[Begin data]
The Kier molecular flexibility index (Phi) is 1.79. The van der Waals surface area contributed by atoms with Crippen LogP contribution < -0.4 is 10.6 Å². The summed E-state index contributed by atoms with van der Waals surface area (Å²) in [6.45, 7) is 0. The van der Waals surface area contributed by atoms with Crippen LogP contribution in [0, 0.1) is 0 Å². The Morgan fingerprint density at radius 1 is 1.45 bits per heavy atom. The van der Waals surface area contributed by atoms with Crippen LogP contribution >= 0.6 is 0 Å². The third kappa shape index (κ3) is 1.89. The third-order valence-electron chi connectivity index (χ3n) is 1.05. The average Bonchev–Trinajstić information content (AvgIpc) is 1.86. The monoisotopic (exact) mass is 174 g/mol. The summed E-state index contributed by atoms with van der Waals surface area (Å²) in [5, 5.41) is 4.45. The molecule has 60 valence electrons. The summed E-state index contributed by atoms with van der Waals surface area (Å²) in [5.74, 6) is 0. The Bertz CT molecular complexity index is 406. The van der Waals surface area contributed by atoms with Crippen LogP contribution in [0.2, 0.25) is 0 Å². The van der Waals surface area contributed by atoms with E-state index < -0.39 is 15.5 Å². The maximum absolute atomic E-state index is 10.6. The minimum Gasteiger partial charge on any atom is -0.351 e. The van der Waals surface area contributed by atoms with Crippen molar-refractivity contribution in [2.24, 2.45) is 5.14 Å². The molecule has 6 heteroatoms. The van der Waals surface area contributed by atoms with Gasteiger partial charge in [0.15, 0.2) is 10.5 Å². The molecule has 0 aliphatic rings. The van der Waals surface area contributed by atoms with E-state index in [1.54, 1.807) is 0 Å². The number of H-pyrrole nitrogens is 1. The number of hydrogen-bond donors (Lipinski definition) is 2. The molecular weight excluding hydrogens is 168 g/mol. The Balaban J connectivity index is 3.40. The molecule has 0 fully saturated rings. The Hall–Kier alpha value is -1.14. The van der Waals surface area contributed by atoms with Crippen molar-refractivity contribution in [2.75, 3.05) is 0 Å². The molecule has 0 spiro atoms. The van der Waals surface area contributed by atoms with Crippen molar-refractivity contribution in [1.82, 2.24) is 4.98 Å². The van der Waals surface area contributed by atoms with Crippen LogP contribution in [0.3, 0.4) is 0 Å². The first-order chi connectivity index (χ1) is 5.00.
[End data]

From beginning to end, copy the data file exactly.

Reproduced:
The Kier molecular flexibility index (Phi) is 1.79. The van der Waals surface area contributed by atoms with Crippen LogP contribution < -0.4 is 10.6 Å². The summed E-state index contributed by atoms with van der Waals surface area (Å²) in [6.45, 7) is 0. The van der Waals surface area contributed by atoms with Crippen LogP contribution in [0, 0.1) is 0 Å². The Morgan fingerprint density at radius 1 is 1.45 bits per heavy atom. The van der Waals surface area contributed by atoms with Crippen LogP contribution >= 0.6 is 0 Å². The third kappa shape index (κ3) is 1.89. The third-order valence-electron chi connectivity index (χ3n) is 1.05. The average Bonchev–Trinajstić information content (AvgIpc) is 1.86. The monoisotopic (exact) mass is 174 g/mol. The summed E-state index contributed by atoms with van der Waals surface area (Å²) in [5, 5.41) is 4.45. The molecule has 60 valence electrons. The summed E-state index contributed by atoms with van der Waals surface area (Å²) in [5.74, 6) is 0. The Bertz CT molecular complexity index is 406. The van der Waals surface area contributed by atoms with Crippen LogP contribution in [0.2, 0.25) is 0 Å². The van der Waals surface area contributed by atoms with E-state index < -0.39 is 15.5 Å². The maximum absolute atomic E-state index is 10.6. The minimum Gasteiger partial charge on any atom is -0.351 e. The van der Waals surface area contributed by atoms with Crippen molar-refractivity contribution in [2.24, 2.45) is 5.14 Å². The molecule has 6 heteroatoms. The van der Waals surface area contributed by atoms with Gasteiger partial charge in [0.15, 0.2) is 10.5 Å². The molecule has 0 aliphatic rings. The van der Waals surface area contributed by atoms with E-state index in [1.54, 1.807) is 0 Å². The number of H-pyrrole nitrogens is 1. The number of hydrogen-bond donors (Lipinski definition) is 2. The molecular weight excluding hydrogens is 168 g/mol. The Balaban J connectivity index is 3.40. The molecule has 0 fully saturated rings. The Hall–Kier alpha value is -1.14. The van der Waals surface area contributed by atoms with Crippen molar-refractivity contribution in [2.75, 3.05) is 0 Å². The molecule has 0 spiro atoms. The van der Waals surface area contributed by atoms with Crippen molar-refractivity contribution in [1.82, 2.24) is 4.98 Å². The van der Waals surface area contributed by atoms with Crippen LogP contribution in [0.3, 0.4) is 0 Å². The first-order chi connectivity index (χ1) is 5.00.